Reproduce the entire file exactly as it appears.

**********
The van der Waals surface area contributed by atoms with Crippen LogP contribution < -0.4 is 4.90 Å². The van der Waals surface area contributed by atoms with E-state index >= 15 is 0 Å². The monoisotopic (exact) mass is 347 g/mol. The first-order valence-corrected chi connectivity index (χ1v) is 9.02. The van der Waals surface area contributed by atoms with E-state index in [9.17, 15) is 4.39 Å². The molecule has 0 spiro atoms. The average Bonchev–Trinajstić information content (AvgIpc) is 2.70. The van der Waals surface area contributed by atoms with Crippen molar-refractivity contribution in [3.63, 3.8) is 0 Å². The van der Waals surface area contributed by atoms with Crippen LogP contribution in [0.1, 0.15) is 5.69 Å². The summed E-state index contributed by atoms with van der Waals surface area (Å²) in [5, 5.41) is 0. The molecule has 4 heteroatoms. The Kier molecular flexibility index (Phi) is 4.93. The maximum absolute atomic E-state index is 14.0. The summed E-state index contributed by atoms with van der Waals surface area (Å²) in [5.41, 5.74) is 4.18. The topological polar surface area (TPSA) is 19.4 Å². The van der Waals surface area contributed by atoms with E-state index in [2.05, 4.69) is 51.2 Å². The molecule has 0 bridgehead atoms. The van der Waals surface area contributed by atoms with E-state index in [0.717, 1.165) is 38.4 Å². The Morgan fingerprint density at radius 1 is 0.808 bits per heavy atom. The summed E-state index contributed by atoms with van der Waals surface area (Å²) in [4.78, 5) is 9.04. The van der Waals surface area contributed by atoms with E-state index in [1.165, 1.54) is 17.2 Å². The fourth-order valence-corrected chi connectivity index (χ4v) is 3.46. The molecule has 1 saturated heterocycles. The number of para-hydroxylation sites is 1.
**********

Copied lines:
The van der Waals surface area contributed by atoms with Crippen LogP contribution < -0.4 is 4.90 Å². The van der Waals surface area contributed by atoms with E-state index >= 15 is 0 Å². The monoisotopic (exact) mass is 347 g/mol. The first-order valence-corrected chi connectivity index (χ1v) is 9.02. The van der Waals surface area contributed by atoms with E-state index in [9.17, 15) is 4.39 Å². The molecule has 0 spiro atoms. The average Bonchev–Trinajstić information content (AvgIpc) is 2.70. The van der Waals surface area contributed by atoms with Crippen molar-refractivity contribution in [3.63, 3.8) is 0 Å². The van der Waals surface area contributed by atoms with Crippen LogP contribution in [0.1, 0.15) is 5.69 Å². The summed E-state index contributed by atoms with van der Waals surface area (Å²) in [5, 5.41) is 0. The molecule has 4 heteroatoms. The Kier molecular flexibility index (Phi) is 4.93. The maximum absolute atomic E-state index is 14.0. The summed E-state index contributed by atoms with van der Waals surface area (Å²) in [5.41, 5.74) is 4.18. The topological polar surface area (TPSA) is 19.4 Å². The van der Waals surface area contributed by atoms with E-state index in [2.05, 4.69) is 51.2 Å². The molecule has 0 bridgehead atoms. The van der Waals surface area contributed by atoms with E-state index in [0.717, 1.165) is 38.4 Å². The Morgan fingerprint density at radius 1 is 0.808 bits per heavy atom. The summed E-state index contributed by atoms with van der Waals surface area (Å²) in [4.78, 5) is 9.04. The van der Waals surface area contributed by atoms with E-state index in [1.165, 1.54) is 17.2 Å². The fourth-order valence-corrected chi connectivity index (χ4v) is 3.46. The molecule has 1 saturated heterocycles. The number of para-hydroxylation sites is 1.